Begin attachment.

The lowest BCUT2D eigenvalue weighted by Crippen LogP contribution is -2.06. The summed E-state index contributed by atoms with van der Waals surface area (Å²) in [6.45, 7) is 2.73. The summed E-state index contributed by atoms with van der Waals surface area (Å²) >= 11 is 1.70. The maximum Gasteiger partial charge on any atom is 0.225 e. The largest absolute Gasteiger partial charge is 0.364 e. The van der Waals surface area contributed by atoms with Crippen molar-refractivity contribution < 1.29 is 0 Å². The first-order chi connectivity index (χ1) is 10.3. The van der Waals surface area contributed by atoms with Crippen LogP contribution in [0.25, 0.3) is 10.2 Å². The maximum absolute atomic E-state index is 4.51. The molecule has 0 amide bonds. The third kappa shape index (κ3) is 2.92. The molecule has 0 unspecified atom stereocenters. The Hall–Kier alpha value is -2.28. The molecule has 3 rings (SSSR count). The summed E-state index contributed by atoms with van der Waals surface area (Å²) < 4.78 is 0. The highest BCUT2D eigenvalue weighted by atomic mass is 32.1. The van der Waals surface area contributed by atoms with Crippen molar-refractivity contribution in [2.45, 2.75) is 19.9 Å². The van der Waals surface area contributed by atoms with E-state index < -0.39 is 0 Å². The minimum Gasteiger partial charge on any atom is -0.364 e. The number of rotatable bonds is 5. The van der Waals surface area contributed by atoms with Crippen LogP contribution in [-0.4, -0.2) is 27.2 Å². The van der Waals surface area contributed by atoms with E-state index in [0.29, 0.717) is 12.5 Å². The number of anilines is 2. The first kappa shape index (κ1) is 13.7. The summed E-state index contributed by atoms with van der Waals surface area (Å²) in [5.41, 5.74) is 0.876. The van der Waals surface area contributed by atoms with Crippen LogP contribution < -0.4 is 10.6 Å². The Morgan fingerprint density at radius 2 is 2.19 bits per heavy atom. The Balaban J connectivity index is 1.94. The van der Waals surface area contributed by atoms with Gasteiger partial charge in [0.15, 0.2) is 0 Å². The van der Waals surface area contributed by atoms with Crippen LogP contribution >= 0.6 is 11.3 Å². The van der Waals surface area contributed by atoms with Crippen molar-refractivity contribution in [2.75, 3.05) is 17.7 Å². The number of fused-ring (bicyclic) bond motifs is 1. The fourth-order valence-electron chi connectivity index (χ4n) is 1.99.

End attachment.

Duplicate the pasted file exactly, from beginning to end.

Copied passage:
The lowest BCUT2D eigenvalue weighted by Crippen LogP contribution is -2.06. The summed E-state index contributed by atoms with van der Waals surface area (Å²) in [6.45, 7) is 2.73. The summed E-state index contributed by atoms with van der Waals surface area (Å²) >= 11 is 1.70. The maximum Gasteiger partial charge on any atom is 0.225 e. The largest absolute Gasteiger partial charge is 0.364 e. The van der Waals surface area contributed by atoms with Crippen molar-refractivity contribution < 1.29 is 0 Å². The first-order chi connectivity index (χ1) is 10.3. The van der Waals surface area contributed by atoms with Crippen LogP contribution in [0.25, 0.3) is 10.2 Å². The maximum absolute atomic E-state index is 4.51. The molecule has 0 amide bonds. The third kappa shape index (κ3) is 2.92. The molecule has 0 unspecified atom stereocenters. The Hall–Kier alpha value is -2.28. The molecule has 3 rings (SSSR count). The summed E-state index contributed by atoms with van der Waals surface area (Å²) < 4.78 is 0. The highest BCUT2D eigenvalue weighted by atomic mass is 32.1. The van der Waals surface area contributed by atoms with Crippen molar-refractivity contribution in [2.45, 2.75) is 19.9 Å². The van der Waals surface area contributed by atoms with E-state index < -0.39 is 0 Å². The minimum Gasteiger partial charge on any atom is -0.364 e. The number of rotatable bonds is 5. The van der Waals surface area contributed by atoms with Crippen LogP contribution in [-0.4, -0.2) is 27.2 Å². The van der Waals surface area contributed by atoms with E-state index in [0.29, 0.717) is 12.5 Å². The number of anilines is 2. The first kappa shape index (κ1) is 13.7. The summed E-state index contributed by atoms with van der Waals surface area (Å²) in [5.41, 5.74) is 0.876. The van der Waals surface area contributed by atoms with Crippen LogP contribution < -0.4 is 10.6 Å². The Morgan fingerprint density at radius 2 is 2.19 bits per heavy atom. The Balaban J connectivity index is 1.94. The van der Waals surface area contributed by atoms with Gasteiger partial charge in [0.15, 0.2) is 0 Å². The van der Waals surface area contributed by atoms with Crippen LogP contribution >= 0.6 is 11.3 Å². The van der Waals surface area contributed by atoms with Crippen molar-refractivity contribution in [2.75, 3.05) is 17.7 Å². The number of fused-ring (bicyclic) bond motifs is 1. The fourth-order valence-electron chi connectivity index (χ4n) is 1.99.